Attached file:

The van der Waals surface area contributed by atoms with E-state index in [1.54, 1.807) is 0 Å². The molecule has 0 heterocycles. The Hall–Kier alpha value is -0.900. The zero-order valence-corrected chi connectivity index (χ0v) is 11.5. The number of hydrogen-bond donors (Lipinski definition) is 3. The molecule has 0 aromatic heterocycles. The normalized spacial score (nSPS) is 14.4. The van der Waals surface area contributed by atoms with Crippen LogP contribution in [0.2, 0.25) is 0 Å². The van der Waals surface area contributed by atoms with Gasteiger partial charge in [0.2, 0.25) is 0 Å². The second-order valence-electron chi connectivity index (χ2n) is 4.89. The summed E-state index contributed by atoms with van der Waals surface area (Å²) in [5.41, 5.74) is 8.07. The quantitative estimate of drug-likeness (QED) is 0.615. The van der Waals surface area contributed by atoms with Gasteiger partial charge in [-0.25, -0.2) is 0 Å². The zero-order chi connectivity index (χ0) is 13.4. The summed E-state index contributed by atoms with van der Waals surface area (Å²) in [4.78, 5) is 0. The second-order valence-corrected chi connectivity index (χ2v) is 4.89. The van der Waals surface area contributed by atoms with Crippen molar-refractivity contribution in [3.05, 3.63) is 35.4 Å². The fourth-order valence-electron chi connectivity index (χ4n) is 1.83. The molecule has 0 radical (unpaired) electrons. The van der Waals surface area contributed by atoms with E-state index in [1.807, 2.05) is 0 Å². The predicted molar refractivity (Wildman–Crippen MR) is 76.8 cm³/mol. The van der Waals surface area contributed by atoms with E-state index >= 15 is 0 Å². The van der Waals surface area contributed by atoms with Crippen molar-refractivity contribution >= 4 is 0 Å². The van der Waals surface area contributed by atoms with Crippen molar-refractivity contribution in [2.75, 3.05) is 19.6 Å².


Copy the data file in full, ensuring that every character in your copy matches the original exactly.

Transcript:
The van der Waals surface area contributed by atoms with E-state index in [1.54, 1.807) is 0 Å². The molecule has 0 heterocycles. The Hall–Kier alpha value is -0.900. The zero-order valence-corrected chi connectivity index (χ0v) is 11.5. The number of hydrogen-bond donors (Lipinski definition) is 3. The molecule has 0 aromatic heterocycles. The normalized spacial score (nSPS) is 14.4. The van der Waals surface area contributed by atoms with Crippen LogP contribution in [0.2, 0.25) is 0 Å². The van der Waals surface area contributed by atoms with Gasteiger partial charge in [0.2, 0.25) is 0 Å². The second-order valence-electron chi connectivity index (χ2n) is 4.89. The summed E-state index contributed by atoms with van der Waals surface area (Å²) in [5.41, 5.74) is 8.07. The quantitative estimate of drug-likeness (QED) is 0.615. The van der Waals surface area contributed by atoms with Gasteiger partial charge in [-0.25, -0.2) is 0 Å². The zero-order chi connectivity index (χ0) is 13.4. The summed E-state index contributed by atoms with van der Waals surface area (Å²) in [4.78, 5) is 0. The second-order valence-corrected chi connectivity index (χ2v) is 4.89. The van der Waals surface area contributed by atoms with Crippen molar-refractivity contribution in [3.05, 3.63) is 35.4 Å². The fourth-order valence-electron chi connectivity index (χ4n) is 1.83. The molecule has 0 radical (unpaired) electrons. The van der Waals surface area contributed by atoms with E-state index in [1.807, 2.05) is 0 Å². The predicted molar refractivity (Wildman–Crippen MR) is 76.8 cm³/mol. The van der Waals surface area contributed by atoms with E-state index >= 15 is 0 Å². The van der Waals surface area contributed by atoms with Crippen molar-refractivity contribution >= 4 is 0 Å². The van der Waals surface area contributed by atoms with Crippen molar-refractivity contribution in [2.75, 3.05) is 19.6 Å².